An Imperfect Politician – The Election and Career of a Pa. Legislator and How Things Haven’t Changed From 1894-2008

Politics and Our Ancestors: Finally, it’s a COG topic I really know. After all, the man at the center of my non-genealogical historical research was a politician–specifically a United States Representative–from turn-of-the-century slightly rural Pennsylvania. Though he was primarily a private businessman, his two-term Washington career ultimately became his best-known and most-hyped accomplishment. However, being a persistent researcher such as I am, I soon discovered there was a lot to his Congressional doings that the mainstream local histories and county biographies, well–just forgot to mention. And, at the same time, I found that I was uncovering an interestingly familiar story, one that in this turbulent political season may just prove that some things don’t entirely change with time.

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The Researcher Returns

Yep, I’ve been away a while. Several family matters came up which just couldn’t be avoided, and the past month has been so hectic I haven’t had time for anything but essentials. So, a lot of research plans were delayed, but now, I think I’m finally getting back on track. I have a lot to do, a lot to catch up on; yet, I think I’m ready for it!

Today, I wrote a draft of a letter to an important research contact and was able to get to the library to check some newspapers. The Harrisburg Telegraph has finally arrived! The original request was cancelled because they said they didn’t have the date I asked for…but I knew better. 🙂 After a few telephone calls, I was told that yes, they did have it and I was right, so just request it again then. I did, and it arrived last afternoon.

To recap, I requested the Telegraph looking for information related to the marriage and death of William C. Detweiler. I had looked up these events in the Harrisburg Patriot some time ago, but thought a different newspaper might report more info. Sure enough, I was able to locate some good leads.

First, it was mentioned in his obituary that he had attended the Harrisburg Academy. I’m not familiar with the establishment, but if I can find its records anywhere, that might be a useful source. Some internet searching is in order! Also, I now have a specific date for when he was admitted to the bar, which I may be able to look up in newspapers later on.

Some weeks ago I found an hour or so to visit the Odd Fellows Cemetery and take a few photographs; various members of families connected to the Kulps are buried there, including M.H. Kulp’s sister Sepora and her sons, Warren and Raymond. Since the cemetery is just outside of Trevorton, I stopped there as well and did more photography. I have hardly ever been there before, believe it or not, I don’t travel much; but it is such a lovely, quaint town. St. Patrick’s Church is there; I have an old photo of it, but can’t post here as my scanner is not hooked up. However, during my trip to Trevorton I took a photo of the church from approximately the same angle for comparison, and will post them here as soon as I have the older shot.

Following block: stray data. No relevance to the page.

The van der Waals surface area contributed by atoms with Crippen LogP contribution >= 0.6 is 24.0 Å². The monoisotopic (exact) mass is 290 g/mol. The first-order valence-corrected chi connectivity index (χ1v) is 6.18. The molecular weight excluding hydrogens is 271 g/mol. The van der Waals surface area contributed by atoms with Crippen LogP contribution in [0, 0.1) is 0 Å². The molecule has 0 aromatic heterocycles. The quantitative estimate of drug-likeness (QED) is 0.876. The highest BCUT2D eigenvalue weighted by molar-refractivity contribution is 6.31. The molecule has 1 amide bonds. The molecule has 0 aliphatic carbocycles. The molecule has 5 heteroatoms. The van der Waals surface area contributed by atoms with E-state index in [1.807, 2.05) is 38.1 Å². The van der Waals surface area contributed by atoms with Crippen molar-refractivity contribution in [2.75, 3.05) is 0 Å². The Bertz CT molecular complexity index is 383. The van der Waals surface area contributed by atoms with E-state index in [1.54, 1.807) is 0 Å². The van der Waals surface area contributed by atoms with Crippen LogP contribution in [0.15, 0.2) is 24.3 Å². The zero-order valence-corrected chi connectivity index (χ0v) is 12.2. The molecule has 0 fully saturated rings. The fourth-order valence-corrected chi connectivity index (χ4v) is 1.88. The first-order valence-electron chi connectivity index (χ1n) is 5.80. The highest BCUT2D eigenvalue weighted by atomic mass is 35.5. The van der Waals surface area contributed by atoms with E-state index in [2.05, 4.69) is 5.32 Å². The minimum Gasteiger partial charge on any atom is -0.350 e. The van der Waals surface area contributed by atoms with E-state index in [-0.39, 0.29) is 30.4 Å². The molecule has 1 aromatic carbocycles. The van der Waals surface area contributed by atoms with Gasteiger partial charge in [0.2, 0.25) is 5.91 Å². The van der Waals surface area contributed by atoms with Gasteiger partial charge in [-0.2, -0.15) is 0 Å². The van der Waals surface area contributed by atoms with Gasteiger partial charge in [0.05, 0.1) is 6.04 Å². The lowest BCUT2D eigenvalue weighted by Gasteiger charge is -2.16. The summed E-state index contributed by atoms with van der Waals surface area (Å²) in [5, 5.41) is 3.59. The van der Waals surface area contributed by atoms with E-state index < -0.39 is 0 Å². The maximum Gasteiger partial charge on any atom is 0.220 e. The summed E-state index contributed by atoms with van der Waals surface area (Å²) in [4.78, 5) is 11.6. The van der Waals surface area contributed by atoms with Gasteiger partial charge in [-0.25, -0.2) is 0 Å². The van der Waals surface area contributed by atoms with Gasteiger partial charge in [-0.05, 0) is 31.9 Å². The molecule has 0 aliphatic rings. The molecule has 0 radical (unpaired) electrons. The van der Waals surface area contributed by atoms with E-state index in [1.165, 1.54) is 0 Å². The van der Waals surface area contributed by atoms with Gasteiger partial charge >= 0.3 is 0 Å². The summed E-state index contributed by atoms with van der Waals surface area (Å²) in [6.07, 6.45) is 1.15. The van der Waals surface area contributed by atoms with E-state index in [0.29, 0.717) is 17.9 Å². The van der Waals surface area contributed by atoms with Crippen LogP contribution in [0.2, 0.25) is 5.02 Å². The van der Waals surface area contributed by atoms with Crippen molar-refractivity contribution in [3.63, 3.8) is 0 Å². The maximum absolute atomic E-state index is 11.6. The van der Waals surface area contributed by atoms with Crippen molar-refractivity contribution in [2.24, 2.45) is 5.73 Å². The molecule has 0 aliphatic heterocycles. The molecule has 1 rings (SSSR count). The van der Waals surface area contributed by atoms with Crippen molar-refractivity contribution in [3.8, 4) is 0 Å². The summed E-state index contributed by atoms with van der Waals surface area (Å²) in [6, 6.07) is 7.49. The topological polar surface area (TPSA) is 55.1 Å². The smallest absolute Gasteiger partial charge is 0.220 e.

This photo was taken from inside the Trevorton post office, showing Shamokin Street.

This photo was taken from inside the Trevorton post office, showing Shamokin Street.

Interior of Trevorton post office. The postal clerk tells me the building was originally a general store, and the woodwork you see here is fairly recent, dating from the 1950s.

Interior of Trevorton post office. The postal clerk tells me the building was originally a general store, and the woodwork you see here is fairly recent, dating from the 1950s.

Other than that, not much has been going on in my research since late August. But, in any case, the researcher returns to business. As progress is made I will be posting here more often, so stay tuned! I’ll try not to disappear again. 🙂

Census Takers Get Slant on Human Nature: April 4, 1930

[This blog entry is written for the 55th Edition of the Carnival of Genealogy, to be posted at CreativeGene.blogspot.com next month.]

Since the topic for this next edition of the COG is “Show and Tell,” I thought I would present a newspaper article I located by chance today; not connected with my own research, but, I think, a thought-provoking read for genealogists and historical researchers everywhere. Those 1930 census records can be pretty useful whether you’re just starting in genealogy or are a seasoned researcher, but what’s the real story behind those microfilmed old pages? Here’s a Pennsylvania journalist’s take on the matter, written just about when the 15th U.S. Census first got underway–April 4th, 1930:

Census Takers Get Slant on Human Nature

Humor, Courage, Pathos, Tragedy–All These and More Encountered by Enumerators in Day’s Work

By Paul Glynn
Special INS Leased Wire

PITTSBURGH, Pa. April 4–To the earnest seeker after truth, or to the student of human nature, is unhesitatingly recommended a day in the company of the 1930 diogenes, a census taker engaged in the compilation of Uncle Sam’s fifteenth decennial census.